GENEVA - In a dramatic reversal of the hardline policies of Sri Lanka’s previous government, the current administration is promising to work toward peace-building and reconciliation with the country’s Tamil community. Sri Lanka’s foreign affairs minister outlined measures to achieve these goals at the opening of the United Nations Human Rights Council in Geneva.
The foreign minister’s speech read like a lengthy mea culpa for past wrongs by the previous government. Mangala Samaraweera said last month’s parliamentary election routed extremists from the seats of power and enabled traditional rivals to form a national unity government. He said this bodes well for reform.
“This includes ensuring that the universal values of equality, justice and freedom are upheld by fostering reconciliation between communities and securing a political settlement,” said Samaraweera.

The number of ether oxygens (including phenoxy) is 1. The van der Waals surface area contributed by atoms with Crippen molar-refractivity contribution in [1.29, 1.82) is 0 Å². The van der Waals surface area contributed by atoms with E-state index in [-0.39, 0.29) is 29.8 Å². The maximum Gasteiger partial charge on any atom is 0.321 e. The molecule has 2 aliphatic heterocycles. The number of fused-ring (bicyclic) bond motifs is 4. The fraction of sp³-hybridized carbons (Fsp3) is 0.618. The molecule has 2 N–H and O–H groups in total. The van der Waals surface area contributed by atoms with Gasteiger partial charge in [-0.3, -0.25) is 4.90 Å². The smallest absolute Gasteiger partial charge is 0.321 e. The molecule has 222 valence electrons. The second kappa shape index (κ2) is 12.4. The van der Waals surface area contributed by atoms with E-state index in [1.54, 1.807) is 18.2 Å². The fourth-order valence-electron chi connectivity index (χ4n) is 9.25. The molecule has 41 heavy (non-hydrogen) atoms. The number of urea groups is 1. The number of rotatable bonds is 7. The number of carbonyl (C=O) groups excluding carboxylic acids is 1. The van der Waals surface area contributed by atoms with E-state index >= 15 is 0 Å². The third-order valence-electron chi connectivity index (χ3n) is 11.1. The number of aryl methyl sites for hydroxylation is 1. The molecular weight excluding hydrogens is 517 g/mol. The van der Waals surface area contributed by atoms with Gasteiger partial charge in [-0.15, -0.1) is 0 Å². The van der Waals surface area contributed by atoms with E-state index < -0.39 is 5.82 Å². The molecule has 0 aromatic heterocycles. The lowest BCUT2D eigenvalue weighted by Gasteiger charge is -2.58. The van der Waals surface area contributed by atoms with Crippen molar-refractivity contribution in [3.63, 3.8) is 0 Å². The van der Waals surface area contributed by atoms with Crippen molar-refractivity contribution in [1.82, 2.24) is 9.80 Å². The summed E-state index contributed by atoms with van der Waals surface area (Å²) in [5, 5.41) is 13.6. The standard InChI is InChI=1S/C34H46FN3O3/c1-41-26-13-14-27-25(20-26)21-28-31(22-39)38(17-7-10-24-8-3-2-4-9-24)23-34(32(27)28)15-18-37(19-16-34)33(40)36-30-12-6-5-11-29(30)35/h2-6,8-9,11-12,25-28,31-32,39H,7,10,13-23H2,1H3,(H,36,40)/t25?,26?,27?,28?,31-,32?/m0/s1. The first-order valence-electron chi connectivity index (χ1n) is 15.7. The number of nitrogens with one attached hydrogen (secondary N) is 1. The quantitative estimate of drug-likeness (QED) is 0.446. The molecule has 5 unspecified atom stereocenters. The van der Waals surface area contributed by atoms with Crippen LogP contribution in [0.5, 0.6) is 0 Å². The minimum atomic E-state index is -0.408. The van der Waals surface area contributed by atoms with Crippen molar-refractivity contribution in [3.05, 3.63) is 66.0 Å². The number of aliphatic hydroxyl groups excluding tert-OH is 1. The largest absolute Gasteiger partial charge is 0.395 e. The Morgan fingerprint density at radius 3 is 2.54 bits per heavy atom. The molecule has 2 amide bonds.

The minister said the appointment of a Tamil opposition leader and a new chief justice will ensure no one is denied his or her rights because of ethnicity, religion, class or gender.
Sri Lanka's previous government failed to investigate allegations of abuse committed by the army and Tamil Tiger rebels in the waning days of the 26-year long civil war. That prompted the U.N. Council to undertake its own investigation. That report will be issued Wednesday.
Samaraweera acknowledged the reputation of the country’s armed forces has been tarnished by these events. He blamed this on the system and culture that had been created by a few in positions of responsibility.
He said he is confident the credibility of the armed forces will be restored as the current government pursues a political settlement addressing the grievances of the Tamil people.
The Sri Lankan minister said his government plans to establish a South Africa-style Truth and Reconciliation Commission. He said it also will open an office on missing persons, establish a fair judicial system and set up an office for reparations to compensate war victims.
In addition, Samaraweera said the government plans to adopt a new constitution that would include guarantees of civic and political rights for all.
The U.N. has said an estimated 40,000 people died during the final months of the war in May 2009, and most of those casualties were on the Tamil side.